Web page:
My Dumbest Career Move
Updated: Jul 11
I had just signed a contract to write my Jerusalem's Undead Trilogy. I had four novels under my belt, all pushing the envelope in my market. I was also still working full-time at FedEx Office.
Out of the blue, I got a call from my agent while on my lunch break one day. My publisher wanted me to write the novelization of the screenplay, Facing the Giants, which was a grassroots hit film. The catch: I had five weeks to write it. The carrot: I would receive six months worth of pay.
Thanks to a supportive boss, I took an extended leave from work to complete the 280-pg book, writing 75 hours a week for the next five weeks.
The dumbest move of my career: I chose to write an overtly Christian story with a lighter mood and more pedantic style than anything I had done before, all under the same name of Eric Wilson.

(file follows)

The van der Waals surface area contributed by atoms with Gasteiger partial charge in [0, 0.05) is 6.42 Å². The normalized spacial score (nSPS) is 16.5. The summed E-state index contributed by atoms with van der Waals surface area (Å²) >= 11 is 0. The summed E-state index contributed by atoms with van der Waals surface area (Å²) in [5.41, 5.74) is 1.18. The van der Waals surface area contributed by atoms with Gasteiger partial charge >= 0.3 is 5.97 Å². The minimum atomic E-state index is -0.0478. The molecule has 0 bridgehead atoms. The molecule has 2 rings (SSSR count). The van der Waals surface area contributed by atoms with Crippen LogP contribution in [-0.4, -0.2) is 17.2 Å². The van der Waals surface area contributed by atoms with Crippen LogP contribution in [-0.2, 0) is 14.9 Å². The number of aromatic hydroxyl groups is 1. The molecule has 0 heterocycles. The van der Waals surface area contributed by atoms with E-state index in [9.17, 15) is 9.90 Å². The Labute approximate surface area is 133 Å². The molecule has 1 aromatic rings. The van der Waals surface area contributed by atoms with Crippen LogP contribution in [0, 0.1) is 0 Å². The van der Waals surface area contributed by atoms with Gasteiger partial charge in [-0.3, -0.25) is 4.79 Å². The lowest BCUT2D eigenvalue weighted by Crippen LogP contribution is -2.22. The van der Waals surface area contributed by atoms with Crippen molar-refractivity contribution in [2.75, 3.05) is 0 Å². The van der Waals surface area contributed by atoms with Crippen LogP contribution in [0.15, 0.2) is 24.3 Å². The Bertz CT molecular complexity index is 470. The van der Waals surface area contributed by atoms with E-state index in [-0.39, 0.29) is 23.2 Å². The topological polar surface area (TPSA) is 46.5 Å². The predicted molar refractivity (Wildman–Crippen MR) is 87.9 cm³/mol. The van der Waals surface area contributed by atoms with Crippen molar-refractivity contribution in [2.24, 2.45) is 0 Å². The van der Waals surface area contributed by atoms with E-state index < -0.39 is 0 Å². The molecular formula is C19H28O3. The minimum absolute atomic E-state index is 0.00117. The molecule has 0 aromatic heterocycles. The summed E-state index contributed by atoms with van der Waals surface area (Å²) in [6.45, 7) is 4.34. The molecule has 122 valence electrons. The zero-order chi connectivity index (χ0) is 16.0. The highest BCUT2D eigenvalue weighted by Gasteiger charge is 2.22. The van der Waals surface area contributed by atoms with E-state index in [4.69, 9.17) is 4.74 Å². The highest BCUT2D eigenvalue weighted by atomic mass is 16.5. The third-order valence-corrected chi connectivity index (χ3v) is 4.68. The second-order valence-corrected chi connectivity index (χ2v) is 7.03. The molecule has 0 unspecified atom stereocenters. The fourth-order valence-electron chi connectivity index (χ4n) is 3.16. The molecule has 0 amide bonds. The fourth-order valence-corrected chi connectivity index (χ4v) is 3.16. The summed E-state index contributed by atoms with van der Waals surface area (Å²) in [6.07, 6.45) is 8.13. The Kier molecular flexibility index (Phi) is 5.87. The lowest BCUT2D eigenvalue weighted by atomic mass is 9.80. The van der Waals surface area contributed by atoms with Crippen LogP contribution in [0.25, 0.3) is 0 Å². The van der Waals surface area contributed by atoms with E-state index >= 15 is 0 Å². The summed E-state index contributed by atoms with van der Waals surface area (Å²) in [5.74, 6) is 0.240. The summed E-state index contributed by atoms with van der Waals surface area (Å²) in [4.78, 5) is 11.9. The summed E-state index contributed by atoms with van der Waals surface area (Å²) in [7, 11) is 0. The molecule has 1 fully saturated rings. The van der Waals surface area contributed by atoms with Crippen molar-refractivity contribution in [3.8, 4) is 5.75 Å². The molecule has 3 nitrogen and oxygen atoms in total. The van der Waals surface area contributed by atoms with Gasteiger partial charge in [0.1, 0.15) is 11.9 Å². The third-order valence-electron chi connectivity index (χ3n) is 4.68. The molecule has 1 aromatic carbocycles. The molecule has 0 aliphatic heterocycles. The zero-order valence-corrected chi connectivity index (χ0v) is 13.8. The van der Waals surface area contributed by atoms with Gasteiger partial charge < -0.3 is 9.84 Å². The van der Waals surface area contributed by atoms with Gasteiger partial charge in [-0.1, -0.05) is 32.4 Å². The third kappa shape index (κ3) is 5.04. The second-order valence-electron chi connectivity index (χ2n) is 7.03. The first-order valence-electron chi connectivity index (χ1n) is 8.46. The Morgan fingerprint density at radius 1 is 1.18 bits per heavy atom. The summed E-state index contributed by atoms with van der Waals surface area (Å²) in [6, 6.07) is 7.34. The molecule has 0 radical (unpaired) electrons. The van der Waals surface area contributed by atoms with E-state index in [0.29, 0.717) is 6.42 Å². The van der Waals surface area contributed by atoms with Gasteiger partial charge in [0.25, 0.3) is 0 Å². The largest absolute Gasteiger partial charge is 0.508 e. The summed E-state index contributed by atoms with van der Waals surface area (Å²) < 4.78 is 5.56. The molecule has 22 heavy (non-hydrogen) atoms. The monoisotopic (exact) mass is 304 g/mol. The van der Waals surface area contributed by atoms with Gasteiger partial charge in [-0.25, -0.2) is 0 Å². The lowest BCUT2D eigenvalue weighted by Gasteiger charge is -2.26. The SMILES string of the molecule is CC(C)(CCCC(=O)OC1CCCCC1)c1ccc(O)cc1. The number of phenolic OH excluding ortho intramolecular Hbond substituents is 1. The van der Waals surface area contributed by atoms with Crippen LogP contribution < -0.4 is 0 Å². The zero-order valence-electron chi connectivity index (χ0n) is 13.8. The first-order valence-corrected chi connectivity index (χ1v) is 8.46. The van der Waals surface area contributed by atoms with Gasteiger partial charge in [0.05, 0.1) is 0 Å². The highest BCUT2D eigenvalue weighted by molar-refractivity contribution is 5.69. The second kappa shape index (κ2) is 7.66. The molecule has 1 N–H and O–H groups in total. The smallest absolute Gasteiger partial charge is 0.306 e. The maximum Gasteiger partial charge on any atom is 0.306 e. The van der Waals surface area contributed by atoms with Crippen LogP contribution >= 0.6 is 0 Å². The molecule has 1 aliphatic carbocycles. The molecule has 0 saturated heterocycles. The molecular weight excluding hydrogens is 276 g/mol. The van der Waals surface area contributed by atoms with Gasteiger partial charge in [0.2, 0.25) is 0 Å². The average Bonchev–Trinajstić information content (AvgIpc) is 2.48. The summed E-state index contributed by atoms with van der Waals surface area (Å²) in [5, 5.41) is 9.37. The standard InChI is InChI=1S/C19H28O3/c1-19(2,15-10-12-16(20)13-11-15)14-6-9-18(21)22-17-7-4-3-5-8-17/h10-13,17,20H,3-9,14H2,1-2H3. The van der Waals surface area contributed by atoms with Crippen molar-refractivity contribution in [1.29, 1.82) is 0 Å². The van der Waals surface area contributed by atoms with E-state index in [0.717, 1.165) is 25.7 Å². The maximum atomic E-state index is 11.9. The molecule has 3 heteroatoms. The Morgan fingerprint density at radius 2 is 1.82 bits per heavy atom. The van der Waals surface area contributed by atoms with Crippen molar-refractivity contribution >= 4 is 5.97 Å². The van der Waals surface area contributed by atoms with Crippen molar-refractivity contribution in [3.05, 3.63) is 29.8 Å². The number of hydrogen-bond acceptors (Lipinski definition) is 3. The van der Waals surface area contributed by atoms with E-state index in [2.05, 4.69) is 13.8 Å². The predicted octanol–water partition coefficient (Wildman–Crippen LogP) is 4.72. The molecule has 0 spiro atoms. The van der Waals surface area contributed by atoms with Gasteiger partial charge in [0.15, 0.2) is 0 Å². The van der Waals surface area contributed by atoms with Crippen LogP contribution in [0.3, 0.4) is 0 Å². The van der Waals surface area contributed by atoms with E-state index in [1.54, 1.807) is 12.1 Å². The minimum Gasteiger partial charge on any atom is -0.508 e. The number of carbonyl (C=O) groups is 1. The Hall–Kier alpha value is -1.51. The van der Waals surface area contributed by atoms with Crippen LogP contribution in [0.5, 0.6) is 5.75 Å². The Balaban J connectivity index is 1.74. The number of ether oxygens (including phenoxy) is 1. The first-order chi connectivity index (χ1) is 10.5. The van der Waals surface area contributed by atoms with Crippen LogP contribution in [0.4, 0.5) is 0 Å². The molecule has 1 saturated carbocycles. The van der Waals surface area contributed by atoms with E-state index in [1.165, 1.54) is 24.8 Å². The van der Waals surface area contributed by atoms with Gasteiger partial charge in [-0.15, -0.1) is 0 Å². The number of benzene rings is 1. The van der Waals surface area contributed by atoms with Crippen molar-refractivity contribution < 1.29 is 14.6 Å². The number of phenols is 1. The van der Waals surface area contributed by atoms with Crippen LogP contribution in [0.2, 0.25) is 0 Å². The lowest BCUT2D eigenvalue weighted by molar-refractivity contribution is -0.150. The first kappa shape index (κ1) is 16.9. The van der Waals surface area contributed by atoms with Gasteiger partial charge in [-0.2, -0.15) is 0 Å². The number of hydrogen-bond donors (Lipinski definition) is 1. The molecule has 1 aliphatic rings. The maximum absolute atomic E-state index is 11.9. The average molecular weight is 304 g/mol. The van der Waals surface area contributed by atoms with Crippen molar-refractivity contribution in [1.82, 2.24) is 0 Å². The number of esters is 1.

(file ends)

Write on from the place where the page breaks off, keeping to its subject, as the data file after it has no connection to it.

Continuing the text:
I am not a market-minded person. I didn't realize I was muddying my brand, making it difficult for readers to know what to expect from me. Suddenly, fans of my darker fiction thought I had sold out. Fans of this lighter fare bought previous darker books of mine and felt blindsided by fiction which raised questions instead of offering answers.
I would spend the next fifteen years caught in this marketing nightmare of Light or Dark. It was an issue in every interview, every reader interaction. My publisher wanted to brand me as completely Light, "the Christian Nicholas Sparks." "Absolutely not," I told them. When I later wrote books meant to appeal to both groups, they often failed to find either.
I loved writing Facing the Giants, for creative, personal, and financial reasons. It paid for both my daughters' braces. I also loved collaborating with the Kendrick Brothers, and would do so for my next two books.
But I should have done it all under a pen name, creating two separate paths for my fiction. If I could go back and correct my dumbest move, I would've written my Dark fiction under Wil Ericson, and my Light fiction under Eric Wilson.
My website, WilsonWriter.com now provides signposts for both types of books. Feel free to explore one or both.
And keep your eyes open. Wil Ericson might yet appear.